Optimization of Comparative Efficacy Trials

  • August 2012
  • -
  • SCRIP Insights
  • -
  • 31 pages

Clinicians and patients want to be able to compare new drugs with those already available to inform evidence-based medicine, and reimbursement authorities require comparative data to support their decisions. This report discusses the optimization of comparative efficacy trials, with particular attention to the question of comparator selection.Understand the role that comparative efficacy plays in the evaluation of new drugs.Identify decision-making processes for guiding key choices in the design of pivotal comparative efficacy trials.Understand the importance of comparator selection and the consequences of later disagreements with external authorities.Review the factors that need to be considered in making a comparator selection.Assess the opportunity for gaining input from drug evaluation authorities.The choice of active control group for a comparative trial can be difficult due to variation in the standard of care across different geographic regions and changing medical practicesNumerous recent appraisals by the UK’s National Institute for Health and Clinical Excellence (NICE) and Germany’s Institut für Qualität und Wirtschaftlichkeit im Gesundheitswesen (IQWiG) have demonstrated the critical stance that is being readily taken by these bodies with regard to comparator selection.Scientific advice from regulators and, where possible, from health technology assessors or reimbursement authorities can be extremely useful in guiding clinical development planning, especially in the choice of comparator.How should an active comparator and other features of comparative efficacy trials be chosen?What decision-making techniques are available to those designing comparative efficacy trials?Can the range of comparators be expected to extend beyond pharmaceutical interventions?To what extent have drug evaluation committees shown flexibility in disagreements about the optimum comparator?Which regulatory and reimbursement authorities are willing to offer scientific advice in the design of a comparative efficacy trial?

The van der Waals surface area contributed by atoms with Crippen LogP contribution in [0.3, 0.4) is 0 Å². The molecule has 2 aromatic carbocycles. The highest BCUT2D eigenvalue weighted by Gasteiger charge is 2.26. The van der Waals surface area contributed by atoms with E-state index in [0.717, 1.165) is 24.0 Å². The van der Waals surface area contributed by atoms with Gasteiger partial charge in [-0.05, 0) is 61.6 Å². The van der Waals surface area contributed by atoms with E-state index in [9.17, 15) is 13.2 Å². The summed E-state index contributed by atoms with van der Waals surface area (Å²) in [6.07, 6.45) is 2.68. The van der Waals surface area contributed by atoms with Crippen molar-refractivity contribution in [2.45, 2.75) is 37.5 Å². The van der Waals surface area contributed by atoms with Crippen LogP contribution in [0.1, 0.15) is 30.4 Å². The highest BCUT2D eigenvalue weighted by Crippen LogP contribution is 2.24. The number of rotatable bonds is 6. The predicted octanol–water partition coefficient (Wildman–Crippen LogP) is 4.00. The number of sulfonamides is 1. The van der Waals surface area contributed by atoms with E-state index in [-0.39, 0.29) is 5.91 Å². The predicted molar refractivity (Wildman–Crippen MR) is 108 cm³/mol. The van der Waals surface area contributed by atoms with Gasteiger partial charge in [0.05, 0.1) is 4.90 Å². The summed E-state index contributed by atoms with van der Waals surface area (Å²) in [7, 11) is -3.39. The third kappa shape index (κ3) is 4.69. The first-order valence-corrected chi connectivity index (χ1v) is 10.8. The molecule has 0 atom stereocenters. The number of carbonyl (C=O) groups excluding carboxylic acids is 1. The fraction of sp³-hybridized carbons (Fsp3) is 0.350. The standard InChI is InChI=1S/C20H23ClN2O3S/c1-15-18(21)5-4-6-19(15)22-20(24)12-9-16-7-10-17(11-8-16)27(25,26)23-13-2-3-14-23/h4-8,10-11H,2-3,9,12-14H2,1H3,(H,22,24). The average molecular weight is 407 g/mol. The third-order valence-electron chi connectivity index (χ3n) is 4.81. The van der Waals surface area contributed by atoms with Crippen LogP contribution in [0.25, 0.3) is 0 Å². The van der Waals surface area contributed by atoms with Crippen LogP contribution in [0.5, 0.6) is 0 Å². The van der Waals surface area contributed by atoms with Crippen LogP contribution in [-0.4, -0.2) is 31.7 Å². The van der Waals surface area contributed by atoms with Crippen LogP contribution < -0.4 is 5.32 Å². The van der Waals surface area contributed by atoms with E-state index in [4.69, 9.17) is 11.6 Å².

Table Of Contents


About the author
•Disclaimer
EXECUTIVE SUMMARY
•Trial optimization
Introduction
•Key points regarding comparative efficacy trials
Trial optimization
•Introduction
•Recent examples of challenges in comparator selection
- NICE criticizes Novartis’s choice of comparator for Gilenya
- AstraZeneca’s Faslodex rejected by NICE on the basis of indirect comparison
- IQWiG and NICE judge GlaxoSmithKline’s Benlysta to have been inadequately compared
- Biogen Idec’s Fampyra highlights challenges of comparison with non-pharmacological treatment
- IQWiG disagrees with GlaxoSmithKline regarding comparators for Trobalt
- Eisai’s Halaven considered inadequately compared despite following EMA protocol
- Comparison with experimental treatments not demanded by the FDA but view of reimbursers is uncertain
- A late-arriving statin has adequate comparator data for regulatory approval but proving differentiation is another matter
•Selection of active control group for the comparative trial
- Use of existing knowledge
- Decision-making techniques
- Reflecting on the range of interventions
•Patient populations, outcomes, and other study variables
•Modeling and simulation in clinical trial design
•Scientific advice
- The NICE scientific advice process
- Multi-stakeholder dialogue
•Conclusions
Appendix
•Methodology
- Research methodology
- Acknowledgements
•Glossary
•Abbreviations
•References

TABLES

•Table: Statins available in the US
•Table: Pharmacometric consultancies

FIGURES

•Figure: Factors determining choice of active control in a clinical trial



Companies Mentioned
GlaxoSmithKline Plc, Hutchison 3G UK Limited, Informa plc, Janssen Pharmaceuticals, Inc.

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